Original Article

Self-Directed Learning among Internal Medicine Residents in the Information Age

Authors: Matthew Kelleher, MD, MEd, Rebecca E. Miller, MD, Ashley Duckett, MD, Paul O’Rourke, MD, MPH, Lindsey Hall, MPH, Miao-Shan Yen, MS, Stephanie A. Call, MD, MSPH, Steven E. Bishop, MD, Sean Tackett, MD, MPH

Abstract

Objectives: The revolution in information technology and a rapidly expanding evidence base are changing residency training. Understanding the habits and preferences of trainees’ self-directed learning (SDL) has never been more important. Our goal was to provide a contemporary description of residents’ SDL practices.

Methods: Internal medicine residents at four university-affiliated programs were surveyed in Spring 2017. Residents estimated the number of hours in their typical week spent in SDL on service and after hours when on inpatient and noninpatient rotations, how often they used specific educational resources for SDL, and the percentage of time that they used four different modes to access resources.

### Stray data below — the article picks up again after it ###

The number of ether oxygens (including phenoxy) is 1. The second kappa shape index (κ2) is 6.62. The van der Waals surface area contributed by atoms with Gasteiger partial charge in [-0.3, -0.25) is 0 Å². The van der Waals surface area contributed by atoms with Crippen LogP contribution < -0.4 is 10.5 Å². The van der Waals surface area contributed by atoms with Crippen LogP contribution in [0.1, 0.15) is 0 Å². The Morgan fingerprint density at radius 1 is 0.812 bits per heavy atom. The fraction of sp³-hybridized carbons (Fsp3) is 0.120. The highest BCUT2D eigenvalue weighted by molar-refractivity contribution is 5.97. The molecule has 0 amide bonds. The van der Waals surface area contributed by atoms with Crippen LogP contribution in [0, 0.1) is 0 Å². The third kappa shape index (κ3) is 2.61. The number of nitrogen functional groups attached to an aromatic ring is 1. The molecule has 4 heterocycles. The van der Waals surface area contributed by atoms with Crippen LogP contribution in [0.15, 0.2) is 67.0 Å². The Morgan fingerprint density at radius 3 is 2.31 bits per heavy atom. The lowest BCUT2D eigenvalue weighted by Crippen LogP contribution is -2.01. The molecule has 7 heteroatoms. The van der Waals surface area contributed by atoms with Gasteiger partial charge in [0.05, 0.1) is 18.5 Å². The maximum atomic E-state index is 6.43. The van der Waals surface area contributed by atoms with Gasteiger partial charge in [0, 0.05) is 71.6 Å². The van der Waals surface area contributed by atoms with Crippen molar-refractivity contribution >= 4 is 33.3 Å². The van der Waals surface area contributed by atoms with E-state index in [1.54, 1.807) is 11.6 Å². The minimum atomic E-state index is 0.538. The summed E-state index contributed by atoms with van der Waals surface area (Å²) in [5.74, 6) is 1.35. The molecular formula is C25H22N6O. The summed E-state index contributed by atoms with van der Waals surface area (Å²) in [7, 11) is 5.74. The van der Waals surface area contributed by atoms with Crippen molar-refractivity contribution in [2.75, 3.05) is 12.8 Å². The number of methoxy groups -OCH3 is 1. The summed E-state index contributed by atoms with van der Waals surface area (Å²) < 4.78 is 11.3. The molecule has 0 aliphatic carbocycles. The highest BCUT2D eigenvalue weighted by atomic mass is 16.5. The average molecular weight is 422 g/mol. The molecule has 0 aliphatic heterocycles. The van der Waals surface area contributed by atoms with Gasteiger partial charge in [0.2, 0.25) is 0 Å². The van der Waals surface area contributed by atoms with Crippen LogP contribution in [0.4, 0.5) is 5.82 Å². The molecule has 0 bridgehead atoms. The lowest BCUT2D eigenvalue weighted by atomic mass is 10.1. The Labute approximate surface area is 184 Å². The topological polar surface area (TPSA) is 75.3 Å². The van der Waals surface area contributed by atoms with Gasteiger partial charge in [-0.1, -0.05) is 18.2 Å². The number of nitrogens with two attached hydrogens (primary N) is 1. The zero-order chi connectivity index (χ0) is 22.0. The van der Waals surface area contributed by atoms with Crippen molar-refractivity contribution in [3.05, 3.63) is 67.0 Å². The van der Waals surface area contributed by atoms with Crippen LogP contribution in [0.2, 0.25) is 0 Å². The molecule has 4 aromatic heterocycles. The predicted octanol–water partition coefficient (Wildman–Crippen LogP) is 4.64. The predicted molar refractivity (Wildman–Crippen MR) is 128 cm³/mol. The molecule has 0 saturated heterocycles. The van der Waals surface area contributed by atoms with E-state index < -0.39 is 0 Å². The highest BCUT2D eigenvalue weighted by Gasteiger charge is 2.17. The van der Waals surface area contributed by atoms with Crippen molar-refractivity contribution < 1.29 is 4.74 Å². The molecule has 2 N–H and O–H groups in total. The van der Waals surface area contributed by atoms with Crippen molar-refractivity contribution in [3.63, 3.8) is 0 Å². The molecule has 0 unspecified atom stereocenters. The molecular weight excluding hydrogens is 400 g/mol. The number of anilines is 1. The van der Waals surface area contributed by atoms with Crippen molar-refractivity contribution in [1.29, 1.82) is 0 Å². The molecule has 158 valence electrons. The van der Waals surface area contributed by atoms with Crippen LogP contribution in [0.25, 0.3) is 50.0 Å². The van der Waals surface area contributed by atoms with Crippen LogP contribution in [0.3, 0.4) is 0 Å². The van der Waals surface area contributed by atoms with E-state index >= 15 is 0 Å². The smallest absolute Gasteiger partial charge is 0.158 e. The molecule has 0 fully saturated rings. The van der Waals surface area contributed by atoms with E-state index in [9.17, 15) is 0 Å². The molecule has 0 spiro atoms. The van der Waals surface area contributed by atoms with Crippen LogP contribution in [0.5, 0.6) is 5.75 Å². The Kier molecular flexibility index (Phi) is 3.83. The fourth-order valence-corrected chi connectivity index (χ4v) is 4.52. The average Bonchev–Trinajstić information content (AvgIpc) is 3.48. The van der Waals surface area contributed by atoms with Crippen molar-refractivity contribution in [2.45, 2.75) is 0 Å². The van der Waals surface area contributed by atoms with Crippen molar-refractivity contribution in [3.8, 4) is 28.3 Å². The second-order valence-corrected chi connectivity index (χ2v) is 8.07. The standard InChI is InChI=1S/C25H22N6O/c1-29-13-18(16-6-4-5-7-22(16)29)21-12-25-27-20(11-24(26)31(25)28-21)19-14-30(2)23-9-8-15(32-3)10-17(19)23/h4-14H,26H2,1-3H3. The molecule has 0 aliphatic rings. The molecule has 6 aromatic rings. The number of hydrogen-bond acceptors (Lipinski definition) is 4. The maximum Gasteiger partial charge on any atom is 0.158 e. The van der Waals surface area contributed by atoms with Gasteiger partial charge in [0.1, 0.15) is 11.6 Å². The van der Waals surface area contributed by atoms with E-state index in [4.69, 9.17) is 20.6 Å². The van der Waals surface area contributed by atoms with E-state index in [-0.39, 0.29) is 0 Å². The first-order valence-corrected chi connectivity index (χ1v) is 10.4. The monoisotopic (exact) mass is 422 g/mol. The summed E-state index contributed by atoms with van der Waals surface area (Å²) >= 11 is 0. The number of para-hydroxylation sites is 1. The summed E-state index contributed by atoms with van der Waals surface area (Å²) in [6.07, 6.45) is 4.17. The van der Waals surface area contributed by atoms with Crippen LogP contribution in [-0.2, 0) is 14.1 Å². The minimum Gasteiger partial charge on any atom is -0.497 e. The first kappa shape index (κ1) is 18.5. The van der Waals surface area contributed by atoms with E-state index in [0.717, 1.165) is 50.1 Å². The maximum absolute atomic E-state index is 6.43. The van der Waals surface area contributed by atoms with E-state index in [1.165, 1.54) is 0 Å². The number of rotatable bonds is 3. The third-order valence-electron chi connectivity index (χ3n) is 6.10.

Results: Of 384 residents, a total of 254 (66%) responded. Residents spent more total hours in SDL on noninpatient services (median 11, interquartile range 8–17) than on inpatient services (median 7, interquartile range 4–10) and the same median number of hours in SDL on clinical duty as off hours for both inpatient (median 3 hours) and noninpatient (median 5 hours) rotations. Nearly all of the respondents (99%) reported using online point-of-care resources for SDL at least once per week. Most (77%) never used printed textbooks. Desktop/laptop was the most commonly used (47% of the time) medium to access resources.

Conclusions: Although the resident learning environment and resource use are changing, residents engage in as much or more time in SDL as in previous studies, with a large proportion occurring during clinical service. Understanding residents’ current SDL habits will better prepare educators to support and guide our trainees.

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